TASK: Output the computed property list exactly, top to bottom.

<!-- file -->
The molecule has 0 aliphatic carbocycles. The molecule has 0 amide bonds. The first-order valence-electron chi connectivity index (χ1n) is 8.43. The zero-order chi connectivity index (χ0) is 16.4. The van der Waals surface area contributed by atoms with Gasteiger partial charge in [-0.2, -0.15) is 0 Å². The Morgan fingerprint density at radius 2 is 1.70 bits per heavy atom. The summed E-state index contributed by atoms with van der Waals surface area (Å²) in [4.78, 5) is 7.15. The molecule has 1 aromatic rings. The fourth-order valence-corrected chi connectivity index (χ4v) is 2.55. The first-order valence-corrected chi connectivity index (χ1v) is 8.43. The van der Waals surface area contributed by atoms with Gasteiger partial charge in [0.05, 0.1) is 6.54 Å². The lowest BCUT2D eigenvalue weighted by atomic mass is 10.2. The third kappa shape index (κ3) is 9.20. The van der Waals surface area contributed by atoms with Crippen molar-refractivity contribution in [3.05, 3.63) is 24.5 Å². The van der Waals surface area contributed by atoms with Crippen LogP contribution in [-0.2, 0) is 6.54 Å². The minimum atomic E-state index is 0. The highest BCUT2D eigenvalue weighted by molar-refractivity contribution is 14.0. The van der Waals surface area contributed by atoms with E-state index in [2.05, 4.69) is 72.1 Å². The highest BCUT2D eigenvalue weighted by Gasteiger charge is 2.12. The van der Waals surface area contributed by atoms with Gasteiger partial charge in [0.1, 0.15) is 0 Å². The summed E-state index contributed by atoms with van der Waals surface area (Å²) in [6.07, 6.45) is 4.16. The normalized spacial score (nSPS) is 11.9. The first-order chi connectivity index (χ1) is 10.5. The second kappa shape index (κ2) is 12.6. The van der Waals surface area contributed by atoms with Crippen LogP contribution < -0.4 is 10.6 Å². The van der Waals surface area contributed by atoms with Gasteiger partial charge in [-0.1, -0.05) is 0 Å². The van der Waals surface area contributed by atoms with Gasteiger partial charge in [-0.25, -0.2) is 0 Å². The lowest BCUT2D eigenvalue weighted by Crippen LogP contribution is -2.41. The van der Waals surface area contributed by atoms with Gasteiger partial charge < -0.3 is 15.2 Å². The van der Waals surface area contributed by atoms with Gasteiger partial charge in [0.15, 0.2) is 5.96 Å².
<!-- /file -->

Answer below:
The molecule has 0 aliphatic carbocycles. The molecule has 0 amide bonds. The first-order valence-electron chi connectivity index (χ1n) is 8.43. The zero-order chi connectivity index (χ0) is 16.4. The van der Waals surface area contributed by atoms with Gasteiger partial charge in [-0.2, -0.15) is 0 Å². The Morgan fingerprint density at radius 2 is 1.70 bits per heavy atom. The summed E-state index contributed by atoms with van der Waals surface area (Å²) in [4.78, 5) is 7.15. The molecule has 1 aromatic rings. The fourth-order valence-corrected chi connectivity index (χ4v) is 2.55. The first-order valence-corrected chi connectivity index (χ1v) is 8.43. The van der Waals surface area contributed by atoms with Gasteiger partial charge in [0.05, 0.1) is 6.54 Å². The lowest BCUT2D eigenvalue weighted by atomic mass is 10.2. The third kappa shape index (κ3) is 9.20. The van der Waals surface area contributed by atoms with Crippen molar-refractivity contribution in [3.05, 3.63) is 24.5 Å². The van der Waals surface area contributed by atoms with Crippen LogP contribution in [-0.2, 0) is 6.54 Å². The minimum atomic E-state index is 0. The highest BCUT2D eigenvalue weighted by molar-refractivity contribution is 14.0. The van der Waals surface area contributed by atoms with E-state index in [2.05, 4.69) is 72.1 Å². The highest BCUT2D eigenvalue weighted by Gasteiger charge is 2.12. The van der Waals surface area contributed by atoms with Gasteiger partial charge in [0.1, 0.15) is 0 Å². The summed E-state index contributed by atoms with van der Waals surface area (Å²) in [6.07, 6.45) is 4.16. The normalized spacial score (nSPS) is 11.9. The first-order chi connectivity index (χ1) is 10.5. The second kappa shape index (κ2) is 12.6. The van der Waals surface area contributed by atoms with Crippen LogP contribution < -0.4 is 10.6 Å². The van der Waals surface area contributed by atoms with Gasteiger partial charge in [-0.1, -0.05) is 0 Å². The van der Waals surface area contributed by atoms with Gasteiger partial charge in [-0.25, -0.2) is 0 Å². The lowest BCUT2D eigenvalue weighted by Crippen LogP contribution is -2.41. The van der Waals surface area contributed by atoms with Gasteiger partial charge < -0.3 is 15.2 Å². The van der Waals surface area contributed by atoms with Gasteiger partial charge in [0.15, 0.2) is 5.96 Å².